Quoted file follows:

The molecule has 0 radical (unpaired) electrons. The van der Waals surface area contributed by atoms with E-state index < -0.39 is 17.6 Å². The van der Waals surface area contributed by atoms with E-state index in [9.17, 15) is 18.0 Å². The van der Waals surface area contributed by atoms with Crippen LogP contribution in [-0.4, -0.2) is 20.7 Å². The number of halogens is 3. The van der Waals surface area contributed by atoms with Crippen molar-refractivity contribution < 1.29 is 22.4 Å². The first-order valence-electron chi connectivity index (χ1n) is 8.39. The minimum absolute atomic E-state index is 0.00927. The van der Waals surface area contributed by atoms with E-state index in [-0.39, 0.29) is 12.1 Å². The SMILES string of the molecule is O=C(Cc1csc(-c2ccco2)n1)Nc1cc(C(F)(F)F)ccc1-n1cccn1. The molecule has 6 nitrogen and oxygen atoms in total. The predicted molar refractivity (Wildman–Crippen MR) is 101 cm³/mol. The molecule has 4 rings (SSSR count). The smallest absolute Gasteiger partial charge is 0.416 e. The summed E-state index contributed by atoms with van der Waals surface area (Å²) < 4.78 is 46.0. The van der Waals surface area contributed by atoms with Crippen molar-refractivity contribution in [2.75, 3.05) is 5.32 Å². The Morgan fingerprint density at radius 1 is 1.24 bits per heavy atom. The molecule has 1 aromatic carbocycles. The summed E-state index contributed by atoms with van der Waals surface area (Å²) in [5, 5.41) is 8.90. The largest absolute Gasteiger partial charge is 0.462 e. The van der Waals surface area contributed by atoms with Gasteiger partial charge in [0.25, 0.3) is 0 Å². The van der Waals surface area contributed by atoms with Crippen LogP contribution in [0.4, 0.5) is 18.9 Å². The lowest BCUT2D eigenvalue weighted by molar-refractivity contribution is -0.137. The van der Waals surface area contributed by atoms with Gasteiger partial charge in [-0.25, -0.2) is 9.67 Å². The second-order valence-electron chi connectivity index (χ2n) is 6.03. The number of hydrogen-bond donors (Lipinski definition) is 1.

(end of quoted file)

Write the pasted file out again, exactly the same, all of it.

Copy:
The molecule has 0 radical (unpaired) electrons. The van der Waals surface area contributed by atoms with E-state index < -0.39 is 17.6 Å². The van der Waals surface area contributed by atoms with E-state index in [9.17, 15) is 18.0 Å². The van der Waals surface area contributed by atoms with Crippen LogP contribution in [-0.4, -0.2) is 20.7 Å². The number of halogens is 3. The van der Waals surface area contributed by atoms with Crippen molar-refractivity contribution < 1.29 is 22.4 Å². The first-order valence-electron chi connectivity index (χ1n) is 8.39. The minimum absolute atomic E-state index is 0.00927. The van der Waals surface area contributed by atoms with E-state index in [-0.39, 0.29) is 12.1 Å². The SMILES string of the molecule is O=C(Cc1csc(-c2ccco2)n1)Nc1cc(C(F)(F)F)ccc1-n1cccn1. The molecule has 6 nitrogen and oxygen atoms in total. The predicted molar refractivity (Wildman–Crippen MR) is 101 cm³/mol. The molecule has 4 rings (SSSR count). The smallest absolute Gasteiger partial charge is 0.416 e. The summed E-state index contributed by atoms with van der Waals surface area (Å²) < 4.78 is 46.0. The van der Waals surface area contributed by atoms with Crippen molar-refractivity contribution in [2.75, 3.05) is 5.32 Å². The Morgan fingerprint density at radius 1 is 1.24 bits per heavy atom. The molecule has 1 aromatic carbocycles. The summed E-state index contributed by atoms with van der Waals surface area (Å²) in [5, 5.41) is 8.90. The largest absolute Gasteiger partial charge is 0.462 e. The van der Waals surface area contributed by atoms with Gasteiger partial charge in [0.25, 0.3) is 0 Å². The van der Waals surface area contributed by atoms with Crippen LogP contribution in [0.4, 0.5) is 18.9 Å². The lowest BCUT2D eigenvalue weighted by molar-refractivity contribution is -0.137. The van der Waals surface area contributed by atoms with Gasteiger partial charge in [-0.25, -0.2) is 9.67 Å². The second-order valence-electron chi connectivity index (χ2n) is 6.03. The number of hydrogen-bond donors (Lipinski definition) is 1.